This morning someone was explaining that all sorts of otherwise harmless substances were in fact harmful in super low doses. He mentioned parts per trillion, parts per billion, and parts per million. According to this fellow, standard tests for harmful effects are always conducted at high dose levels, and such testing will miss the terrible effects that occur when the dose is very very small. He cited one (just one) example, involving a breast cancer drug that I have never heard of.
Of course, this guy ignores an ancient principle, if a little bit is bad for you, a lot is worse. If you want to make sure something is harmless, feed a lot of it to a laboratory rat. If the rat survives, the stuff is harmless. This principle, and others like it in other fields, goes way back, and makes good sense.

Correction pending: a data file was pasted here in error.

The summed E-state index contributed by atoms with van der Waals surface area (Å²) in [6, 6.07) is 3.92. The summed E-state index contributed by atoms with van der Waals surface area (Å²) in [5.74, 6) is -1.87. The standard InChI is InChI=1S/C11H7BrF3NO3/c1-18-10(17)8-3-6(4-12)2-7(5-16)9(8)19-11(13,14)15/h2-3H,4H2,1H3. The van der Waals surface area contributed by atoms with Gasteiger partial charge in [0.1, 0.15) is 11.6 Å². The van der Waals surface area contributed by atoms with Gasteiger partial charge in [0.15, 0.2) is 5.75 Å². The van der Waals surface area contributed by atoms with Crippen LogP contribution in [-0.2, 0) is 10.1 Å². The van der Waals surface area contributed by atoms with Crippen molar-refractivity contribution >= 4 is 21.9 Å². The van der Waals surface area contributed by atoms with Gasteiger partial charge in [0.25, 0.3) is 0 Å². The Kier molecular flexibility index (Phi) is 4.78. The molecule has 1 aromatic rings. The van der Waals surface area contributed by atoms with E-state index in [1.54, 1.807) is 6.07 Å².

What this guy is really saying is horrible things can happen with undetectably small exposures and we ought to go out and ban all sorts of things. He mentioned pthallates, a plasticizer that has attracted a lot of bad publicity but has passed a number of professional tests for toxicity.